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The PedalMAX system makes the truck more fun to drive by cutting the throttle lag inherent in Ford's drive-by-wire system. Like the BoostMAX, it is a plug-and-play system with a removable control module. While the BoostMAX is designed exclusively for EcoBoost engines, the PedalMAX system will work with any Ford engine from 2011 on up.
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It can be a bit difficult to understand how the harness works and where everything plugs when mating the two systems, so we thought it would be easier with a couple photos. On the left is the wiring harness for the BoostMAX. You can see how the four-pin plug connects to the boost control knob in the center. If you are using just the BoostMAX system, that's all there is to it. The harness for the PedalMAX is on the right.
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Pairing the PedalMAX harness to the BoostMAX is simple. First, unplug the boost control knob and plug in the four-pin plug from the PedalMAX harness. The PedalMAX harness has a second four-pin plug for the boost control knob, and it has already been plugged in as you can see. The two larger plugs that are open are to splice the unit into the OEM electronic throttle controls. The last four-pin plug you see (near the control module) is for an included chip that dials back some of the aggressiveness of the PedalMAX. Paxton says that his customers never use the chip, instead preferring the full-go feel provided by the PedalMAX system.
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The throttle has an accelerator pedal position sensor above the pedal bracket. Here, the connector has been unplugged from the sensor and the PedalMAX wiring harness has been plugged up in between. The control module has been zip tied out of the way behind the dash.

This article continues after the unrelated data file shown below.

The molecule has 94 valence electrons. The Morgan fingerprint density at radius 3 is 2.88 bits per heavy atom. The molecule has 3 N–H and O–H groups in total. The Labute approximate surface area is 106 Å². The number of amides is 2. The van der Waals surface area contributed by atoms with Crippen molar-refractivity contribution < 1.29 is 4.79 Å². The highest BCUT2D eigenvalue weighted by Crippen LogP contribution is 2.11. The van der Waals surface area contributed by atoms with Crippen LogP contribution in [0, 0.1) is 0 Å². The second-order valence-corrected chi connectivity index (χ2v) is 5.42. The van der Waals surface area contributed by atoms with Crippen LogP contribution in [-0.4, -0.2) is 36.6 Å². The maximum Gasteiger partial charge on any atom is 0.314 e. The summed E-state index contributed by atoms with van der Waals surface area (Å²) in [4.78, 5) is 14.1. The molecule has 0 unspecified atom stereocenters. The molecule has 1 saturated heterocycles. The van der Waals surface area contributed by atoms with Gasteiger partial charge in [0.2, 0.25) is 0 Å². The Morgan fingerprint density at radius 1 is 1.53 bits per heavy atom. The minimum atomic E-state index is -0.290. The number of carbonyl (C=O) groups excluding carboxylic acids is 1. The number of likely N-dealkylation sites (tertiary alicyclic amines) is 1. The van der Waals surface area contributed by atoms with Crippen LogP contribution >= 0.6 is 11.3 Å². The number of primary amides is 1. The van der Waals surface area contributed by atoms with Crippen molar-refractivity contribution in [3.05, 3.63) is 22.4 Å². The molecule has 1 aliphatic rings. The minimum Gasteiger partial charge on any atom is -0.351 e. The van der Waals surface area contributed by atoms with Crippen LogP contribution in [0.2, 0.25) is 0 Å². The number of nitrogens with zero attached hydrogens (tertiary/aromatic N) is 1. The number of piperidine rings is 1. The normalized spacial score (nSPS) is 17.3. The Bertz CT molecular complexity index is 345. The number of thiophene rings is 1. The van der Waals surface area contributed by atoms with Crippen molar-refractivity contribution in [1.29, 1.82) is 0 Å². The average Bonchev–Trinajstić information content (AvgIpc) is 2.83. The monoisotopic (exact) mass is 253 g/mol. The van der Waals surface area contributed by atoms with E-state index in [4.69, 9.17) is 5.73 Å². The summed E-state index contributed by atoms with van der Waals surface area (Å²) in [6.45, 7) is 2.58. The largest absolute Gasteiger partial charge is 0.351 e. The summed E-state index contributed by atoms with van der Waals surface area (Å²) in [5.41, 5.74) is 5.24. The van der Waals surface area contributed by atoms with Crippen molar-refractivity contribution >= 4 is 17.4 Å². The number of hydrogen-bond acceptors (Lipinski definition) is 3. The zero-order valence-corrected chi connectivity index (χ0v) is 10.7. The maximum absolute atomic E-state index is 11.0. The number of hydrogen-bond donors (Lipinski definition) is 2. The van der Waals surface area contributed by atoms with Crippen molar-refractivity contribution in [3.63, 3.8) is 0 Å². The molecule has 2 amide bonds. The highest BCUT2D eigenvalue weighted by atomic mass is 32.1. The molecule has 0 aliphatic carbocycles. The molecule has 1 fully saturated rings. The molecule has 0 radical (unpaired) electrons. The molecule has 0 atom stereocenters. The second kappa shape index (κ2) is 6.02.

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The installation of both the BoostMAX and PedalMAX units took about an hour, and Paxton moves on to install a set of Roush Yates by Hellwig sway bars designed expressly for Ford's new F150.
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The F150 does not include a rear sway bar, so Roush Yates and Hellwig have done all the engineering to design a kit that bolts up without any cutting or welding on your truck necessary, and includes every you will need right down to grease for the bushings.
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To keep you from having to cut and weld attachment points to the frame of the truck, they have come up with a pretty neat method for mounting the clevis. This threaded plate has a length of stiff wire tack welded to it so you can slide it through a hole in the frame and position it in the proper position for bolting up the clevis.
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Use the wire to hold the threaded plate in position while you thread in the clevis with a 1/2-inch bolt. Once the bolt is torqued to 50 ft-/lbs, bend the wire back and forth until it breaks free.
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Use the included grease to lubricate the bushings and install both on the sway bar, along with the saddle brackets, as far outboard as possible.
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Attach the U-bolts over the rear axle making sure they are under any brake lines, wires or hoses on the axle because those can be crushed when the U-bolts are tightened.
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Paxton (left) and Sean Irvan lift the sway bar into place and thread the U-bolts through the included U-plates and saddle brackets. Included locknuts will keep the assembly from backing out due to road vibration. Leave everything loose for now to help ease assembly of the end links.